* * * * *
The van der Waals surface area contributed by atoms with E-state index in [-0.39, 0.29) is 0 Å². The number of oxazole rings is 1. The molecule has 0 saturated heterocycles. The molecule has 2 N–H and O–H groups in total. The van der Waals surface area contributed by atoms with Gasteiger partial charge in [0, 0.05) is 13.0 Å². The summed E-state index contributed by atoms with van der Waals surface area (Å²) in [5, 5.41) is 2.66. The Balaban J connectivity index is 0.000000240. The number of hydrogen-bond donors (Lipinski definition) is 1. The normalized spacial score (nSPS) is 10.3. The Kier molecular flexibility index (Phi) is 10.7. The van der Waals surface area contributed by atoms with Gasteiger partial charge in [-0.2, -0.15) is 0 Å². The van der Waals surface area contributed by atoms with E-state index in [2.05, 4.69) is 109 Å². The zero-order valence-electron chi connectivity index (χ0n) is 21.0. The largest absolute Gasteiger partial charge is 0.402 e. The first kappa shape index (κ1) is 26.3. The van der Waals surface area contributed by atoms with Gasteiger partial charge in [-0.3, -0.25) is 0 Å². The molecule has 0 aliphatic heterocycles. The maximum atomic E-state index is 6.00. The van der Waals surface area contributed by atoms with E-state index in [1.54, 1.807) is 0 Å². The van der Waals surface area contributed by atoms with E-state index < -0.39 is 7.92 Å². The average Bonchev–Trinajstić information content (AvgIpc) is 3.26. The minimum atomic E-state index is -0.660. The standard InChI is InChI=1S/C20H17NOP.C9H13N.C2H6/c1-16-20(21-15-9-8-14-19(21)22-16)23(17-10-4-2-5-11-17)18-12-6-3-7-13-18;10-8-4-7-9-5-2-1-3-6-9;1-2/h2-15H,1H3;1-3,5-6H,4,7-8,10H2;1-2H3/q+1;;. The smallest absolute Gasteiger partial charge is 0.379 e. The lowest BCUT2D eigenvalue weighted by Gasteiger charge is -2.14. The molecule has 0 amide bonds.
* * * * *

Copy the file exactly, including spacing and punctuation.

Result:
The van der Waals surface area contributed by atoms with E-state index in [-0.39, 0.29) is 0 Å². The number of oxazole rings is 1. The molecule has 0 saturated heterocycles. The molecule has 2 N–H and O–H groups in total. The van der Waals surface area contributed by atoms with Gasteiger partial charge in [0, 0.05) is 13.0 Å². The summed E-state index contributed by atoms with van der Waals surface area (Å²) in [5, 5.41) is 2.66. The Balaban J connectivity index is 0.000000240. The number of hydrogen-bond donors (Lipinski definition) is 1. The normalized spacial score (nSPS) is 10.3. The Kier molecular flexibility index (Phi) is 10.7. The van der Waals surface area contributed by atoms with Gasteiger partial charge in [-0.2, -0.15) is 0 Å². The van der Waals surface area contributed by atoms with E-state index in [2.05, 4.69) is 109 Å². The zero-order valence-electron chi connectivity index (χ0n) is 21.0. The largest absolute Gasteiger partial charge is 0.402 e. The first kappa shape index (κ1) is 26.3. The van der Waals surface area contributed by atoms with Gasteiger partial charge in [-0.3, -0.25) is 0 Å². The molecule has 0 aliphatic heterocycles. The maximum atomic E-state index is 6.00. The van der Waals surface area contributed by atoms with E-state index in [1.54, 1.807) is 0 Å². The van der Waals surface area contributed by atoms with E-state index < -0.39 is 7.92 Å². The average Bonchev–Trinajstić information content (AvgIpc) is 3.26. The minimum atomic E-state index is -0.660. The standard InChI is InChI=1S/C20H17NOP.C9H13N.C2H6/c1-16-20(21-15-9-8-14-19(21)22-16)23(17-10-4-2-5-11-17)18-12-6-3-7-13-18;10-8-4-7-9-5-2-1-3-6-9;1-2/h2-15H,1H3;1-3,5-6H,4,7-8,10H2;1-2H3/q+1;;. The smallest absolute Gasteiger partial charge is 0.379 e. The lowest BCUT2D eigenvalue weighted by Gasteiger charge is -2.14. The molecule has 0 amide bonds.